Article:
One could certainly say that Scandinavians have a lot of things figured out. They consistently take top honours when it comes to prosperity, education, and happiness ratings, so we’d probably be wise to take their advice. We’ve posted before about the delightful, Danish notion of hygge (or the art of getting cozy). Our new Scandinavian obsession is the Swedish tradition of fika. Read on about why we love the idea, and why we think everyone should incorporate it into their workday.
What is Fika, anyway?
There is no literal translation for fika in English, but it is defined as “a concept in Swedish culture with the basic meaning to have coffee, often accompanied with pastries, cookies or pie.” But ask any Swede, and they will tell you that fika-ing (yes, you can use the word as a noun or a verb) is about more than just grabbing a coffee; it’s a moment to leave work behind. Traditionally taken twice a day (first at 10am and then at 3pm), it’s not a strategy for more meetings with coffee in hand, it’s a chance to actually relax with co-workers. Despite Sweden being the world’s third-largest coffee drinking nation, Fika doesn’t necessarily even have to involve coffee—tea or lemonade are popular alternatives. The point is to slow down and connect.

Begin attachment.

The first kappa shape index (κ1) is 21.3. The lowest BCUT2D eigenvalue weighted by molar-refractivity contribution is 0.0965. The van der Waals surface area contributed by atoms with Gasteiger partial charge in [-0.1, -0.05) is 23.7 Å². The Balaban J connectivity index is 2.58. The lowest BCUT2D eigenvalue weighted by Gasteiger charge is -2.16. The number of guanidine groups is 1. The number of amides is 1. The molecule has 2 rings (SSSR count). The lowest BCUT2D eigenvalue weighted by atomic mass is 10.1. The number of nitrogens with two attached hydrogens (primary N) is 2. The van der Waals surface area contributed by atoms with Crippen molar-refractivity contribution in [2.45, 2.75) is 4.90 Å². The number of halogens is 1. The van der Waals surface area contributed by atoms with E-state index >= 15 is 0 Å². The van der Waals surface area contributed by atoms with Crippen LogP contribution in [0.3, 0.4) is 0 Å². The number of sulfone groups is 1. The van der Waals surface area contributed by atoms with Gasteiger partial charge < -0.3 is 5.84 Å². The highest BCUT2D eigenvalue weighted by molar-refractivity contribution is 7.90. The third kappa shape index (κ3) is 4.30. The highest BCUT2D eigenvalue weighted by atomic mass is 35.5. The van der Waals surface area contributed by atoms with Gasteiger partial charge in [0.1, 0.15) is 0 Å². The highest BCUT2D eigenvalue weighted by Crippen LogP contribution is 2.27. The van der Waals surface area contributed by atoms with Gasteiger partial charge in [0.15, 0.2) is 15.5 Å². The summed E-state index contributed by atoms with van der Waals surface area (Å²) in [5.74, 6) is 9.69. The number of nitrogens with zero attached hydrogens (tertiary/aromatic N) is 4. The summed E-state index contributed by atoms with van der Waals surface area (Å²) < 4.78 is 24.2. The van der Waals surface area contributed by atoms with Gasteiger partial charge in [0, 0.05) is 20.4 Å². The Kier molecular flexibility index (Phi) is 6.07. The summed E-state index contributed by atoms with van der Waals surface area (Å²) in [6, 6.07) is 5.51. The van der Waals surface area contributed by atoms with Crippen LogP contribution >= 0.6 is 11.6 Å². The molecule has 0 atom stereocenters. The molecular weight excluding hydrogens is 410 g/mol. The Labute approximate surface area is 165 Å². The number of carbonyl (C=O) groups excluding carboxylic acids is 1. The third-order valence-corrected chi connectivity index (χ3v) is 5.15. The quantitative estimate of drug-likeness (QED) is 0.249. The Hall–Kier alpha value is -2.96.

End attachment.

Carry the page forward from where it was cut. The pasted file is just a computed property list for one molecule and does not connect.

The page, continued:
Why should I Fika?
Work is inherently a social activity. It has to be; even if you don’t work around a lot of people that often, you do work for people. At the same time, people are getting busier than ever, and our work increasingly involves more technology and less interaction every day, so that can lead to more isolation in the workplace. When we’re not connecting with the people we spend so many hours a day with, there is potential for loneliness.
Studies have shown that loneliness and isolation at work can not only lead to depression, they can kill your job performance. Recognition, gratitude, encouragement, emotional support, and camaraderie are all important factors to finding fulfilment at work, and life in general, so nurturing these things with regular personal connection can increase productivity, improve motivation, and foster company loyalty. The stripped down, casual style of fika breaks can even lead to new ideas and more creative problem solving.